While packing up our stuff this summer to go into boxes to go into storage in preparation to finally move we found a LOT of paper. Like, a LOT.
And, totally randomly, I cam across some old writing assignments from one of my English classes at BYU. Weird, right? Sheesh.
But I kind of liked this one. As did my instructor; I got a perfect score. And thought I’d share it. Because…that’s what I do. (Ironic, really, when you read it…)
Totally autobiographical, by the way. This is me more than a decade ago… sigh. A small insight into the inner workings of a crazy person’s depressed brain function!
Battle of the Fittest
I wish I could say that I’d handled things better, but I didn’t. I wish I could tell you that I’ve always been sure of everything, but I haven’t. I wish I could remember how strong I was, but I wasn’t. I had everyone fooled, though. No one knew. I don’t eve know if I did.
I think, though, that if I had known, I would have made it worse. I would have spent my time beating myself up, wondering what was wrong with me, why I wasn’t able to cope on my own. Actually, I know this is true. I know that I’d have pushed it aside. I am Stone: I don’t have feelings.
When the Missionaries in my ward became aware of my membership on the varsity wrestling team they were shocked. They called me after a pro-wrestler, as a joke. But I let it stick. I became Stone Cold.
Before this I’ve never been one to open up to people, never willing to tell what’s on my insides. I think I’m loud and boisterous sometimes just to avoid admitting what to me has become failure, admitting that I am hurt, that I am upset, that I need help. But my name “Stone” took on a whole new meaning. It wasn’t a name, it was me. I was Stone. I was strong, immovable, cold as rock and rough as sandpaper.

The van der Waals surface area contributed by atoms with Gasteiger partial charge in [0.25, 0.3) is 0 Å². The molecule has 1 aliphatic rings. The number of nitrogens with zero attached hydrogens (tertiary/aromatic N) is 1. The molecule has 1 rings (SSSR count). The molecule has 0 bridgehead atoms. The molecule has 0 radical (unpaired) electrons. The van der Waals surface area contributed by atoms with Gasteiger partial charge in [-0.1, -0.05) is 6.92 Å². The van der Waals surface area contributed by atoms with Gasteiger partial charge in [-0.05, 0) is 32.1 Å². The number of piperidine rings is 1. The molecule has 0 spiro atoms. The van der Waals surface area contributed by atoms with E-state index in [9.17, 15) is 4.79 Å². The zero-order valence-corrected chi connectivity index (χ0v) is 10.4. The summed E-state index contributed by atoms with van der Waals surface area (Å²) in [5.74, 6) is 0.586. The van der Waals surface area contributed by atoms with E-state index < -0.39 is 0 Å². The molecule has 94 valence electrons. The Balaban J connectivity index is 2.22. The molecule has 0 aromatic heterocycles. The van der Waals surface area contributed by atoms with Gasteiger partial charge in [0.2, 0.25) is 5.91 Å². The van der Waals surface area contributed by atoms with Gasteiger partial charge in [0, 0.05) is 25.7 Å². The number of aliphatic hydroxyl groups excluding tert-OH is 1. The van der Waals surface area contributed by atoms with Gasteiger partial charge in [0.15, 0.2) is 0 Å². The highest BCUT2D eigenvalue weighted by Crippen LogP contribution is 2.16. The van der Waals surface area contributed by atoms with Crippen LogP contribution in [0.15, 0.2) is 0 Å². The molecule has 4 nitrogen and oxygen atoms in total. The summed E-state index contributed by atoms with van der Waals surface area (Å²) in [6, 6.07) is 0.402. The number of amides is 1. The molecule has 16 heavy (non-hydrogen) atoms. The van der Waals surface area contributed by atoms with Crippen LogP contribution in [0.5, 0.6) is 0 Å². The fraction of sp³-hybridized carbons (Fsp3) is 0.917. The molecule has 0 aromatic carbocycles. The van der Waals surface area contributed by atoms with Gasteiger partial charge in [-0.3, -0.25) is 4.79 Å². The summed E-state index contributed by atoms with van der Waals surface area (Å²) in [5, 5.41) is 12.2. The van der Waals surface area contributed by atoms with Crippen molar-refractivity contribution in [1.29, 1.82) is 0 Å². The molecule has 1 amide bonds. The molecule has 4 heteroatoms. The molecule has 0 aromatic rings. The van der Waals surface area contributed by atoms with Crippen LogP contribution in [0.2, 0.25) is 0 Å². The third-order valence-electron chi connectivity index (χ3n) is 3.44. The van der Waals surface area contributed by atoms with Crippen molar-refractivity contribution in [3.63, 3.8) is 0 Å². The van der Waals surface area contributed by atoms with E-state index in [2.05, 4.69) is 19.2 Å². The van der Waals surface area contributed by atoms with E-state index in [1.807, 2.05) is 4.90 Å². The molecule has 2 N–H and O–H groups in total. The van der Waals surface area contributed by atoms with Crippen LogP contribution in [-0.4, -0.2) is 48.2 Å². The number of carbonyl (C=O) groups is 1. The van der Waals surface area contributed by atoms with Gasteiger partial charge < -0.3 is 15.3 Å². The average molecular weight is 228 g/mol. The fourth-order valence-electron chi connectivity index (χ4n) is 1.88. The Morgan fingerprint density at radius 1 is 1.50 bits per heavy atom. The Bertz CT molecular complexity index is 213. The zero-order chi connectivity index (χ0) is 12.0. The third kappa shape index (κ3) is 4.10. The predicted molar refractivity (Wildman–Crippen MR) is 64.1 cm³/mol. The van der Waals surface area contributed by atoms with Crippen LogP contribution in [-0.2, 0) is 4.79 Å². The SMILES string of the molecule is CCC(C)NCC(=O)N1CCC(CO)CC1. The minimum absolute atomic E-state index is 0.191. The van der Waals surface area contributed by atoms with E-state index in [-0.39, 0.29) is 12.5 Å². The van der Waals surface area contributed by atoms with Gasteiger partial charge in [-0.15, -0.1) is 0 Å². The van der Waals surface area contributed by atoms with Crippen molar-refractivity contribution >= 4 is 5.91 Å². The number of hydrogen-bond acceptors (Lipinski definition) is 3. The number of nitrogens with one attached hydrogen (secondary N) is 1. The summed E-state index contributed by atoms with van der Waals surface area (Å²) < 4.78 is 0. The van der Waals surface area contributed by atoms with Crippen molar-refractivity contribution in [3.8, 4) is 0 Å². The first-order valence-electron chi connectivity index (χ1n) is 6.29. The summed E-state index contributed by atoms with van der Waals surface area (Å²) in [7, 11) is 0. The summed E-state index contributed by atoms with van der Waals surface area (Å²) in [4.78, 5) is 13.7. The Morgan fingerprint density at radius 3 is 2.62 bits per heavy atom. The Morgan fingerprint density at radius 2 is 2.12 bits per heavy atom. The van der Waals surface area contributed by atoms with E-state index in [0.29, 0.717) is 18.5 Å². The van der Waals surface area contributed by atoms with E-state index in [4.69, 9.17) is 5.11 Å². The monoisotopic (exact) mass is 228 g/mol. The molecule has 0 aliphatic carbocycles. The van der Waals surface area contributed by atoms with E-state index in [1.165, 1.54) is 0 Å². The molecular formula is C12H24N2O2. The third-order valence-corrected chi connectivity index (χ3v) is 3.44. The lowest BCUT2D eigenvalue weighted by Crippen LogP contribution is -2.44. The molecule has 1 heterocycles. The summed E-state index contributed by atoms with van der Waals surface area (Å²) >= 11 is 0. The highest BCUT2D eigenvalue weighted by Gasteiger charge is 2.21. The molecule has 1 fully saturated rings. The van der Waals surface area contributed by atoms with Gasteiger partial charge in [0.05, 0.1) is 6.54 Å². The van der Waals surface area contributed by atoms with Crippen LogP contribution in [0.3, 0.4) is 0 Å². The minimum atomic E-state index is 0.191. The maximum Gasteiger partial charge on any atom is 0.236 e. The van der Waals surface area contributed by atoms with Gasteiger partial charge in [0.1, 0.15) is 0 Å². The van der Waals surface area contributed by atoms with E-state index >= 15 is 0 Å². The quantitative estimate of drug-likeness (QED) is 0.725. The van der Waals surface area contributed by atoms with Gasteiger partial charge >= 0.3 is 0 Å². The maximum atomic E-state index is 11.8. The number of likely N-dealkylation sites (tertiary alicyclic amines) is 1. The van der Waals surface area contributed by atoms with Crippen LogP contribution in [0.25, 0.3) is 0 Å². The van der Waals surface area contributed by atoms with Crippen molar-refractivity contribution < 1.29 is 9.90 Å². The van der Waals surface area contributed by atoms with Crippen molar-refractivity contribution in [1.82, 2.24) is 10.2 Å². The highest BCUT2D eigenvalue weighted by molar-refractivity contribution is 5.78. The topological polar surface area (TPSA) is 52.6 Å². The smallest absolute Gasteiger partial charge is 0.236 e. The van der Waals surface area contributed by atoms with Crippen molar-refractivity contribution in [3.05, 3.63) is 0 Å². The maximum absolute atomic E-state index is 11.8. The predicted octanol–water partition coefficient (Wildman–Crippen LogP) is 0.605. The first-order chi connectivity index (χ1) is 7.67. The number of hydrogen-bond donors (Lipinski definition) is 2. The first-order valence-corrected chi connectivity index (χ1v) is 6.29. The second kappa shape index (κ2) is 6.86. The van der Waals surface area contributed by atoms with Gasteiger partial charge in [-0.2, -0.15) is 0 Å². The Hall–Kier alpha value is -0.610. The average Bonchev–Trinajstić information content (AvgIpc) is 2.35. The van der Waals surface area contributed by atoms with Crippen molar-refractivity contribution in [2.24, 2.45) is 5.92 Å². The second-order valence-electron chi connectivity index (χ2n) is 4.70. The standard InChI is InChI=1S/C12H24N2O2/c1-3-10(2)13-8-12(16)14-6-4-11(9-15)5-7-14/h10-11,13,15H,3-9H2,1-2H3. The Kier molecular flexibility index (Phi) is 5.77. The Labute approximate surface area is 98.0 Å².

About a year earlier one of my school friends had dropped dead at lunchtime in the Taco Bell parking lot. He wasn’t healthy to being with, but it was shocking nonetheless.
A bit later on a childhood playmate of mine passed away inexplicably. My mother shared the news with me over fish and chips one evening, claiming the first of my peers to go. “Second,” was my reply, my head bent down, intent on studying my coleslaw.
It’s okay. It’s not a big deal. They’ve got to start dying off at some point in time, right? Everyone dies?
So when I didn’t cry after Annie’s mom had been diagnosed with liver cancer and died within the same month it was normal.
And when I found out that Grandpa died a day after we heard about Candace’s dad, I was fine. Louise called me right after I’d found out about Brother Potter, but I couldn’t tell her. Louise’s mom was killed in a car accident two years earlier, who was I to care?
My teachers at school were sympathetic the first time in that month when I told them I had to miss class for a funeral. They cautiously pried to see how serious it was to me, and I told them it was okay, just a girl at church’s mom; I had to play music. But when I came up to them two weeks later and told them I’d miss most of the week – two more funerals – they were in shock. “You know a lot of people!”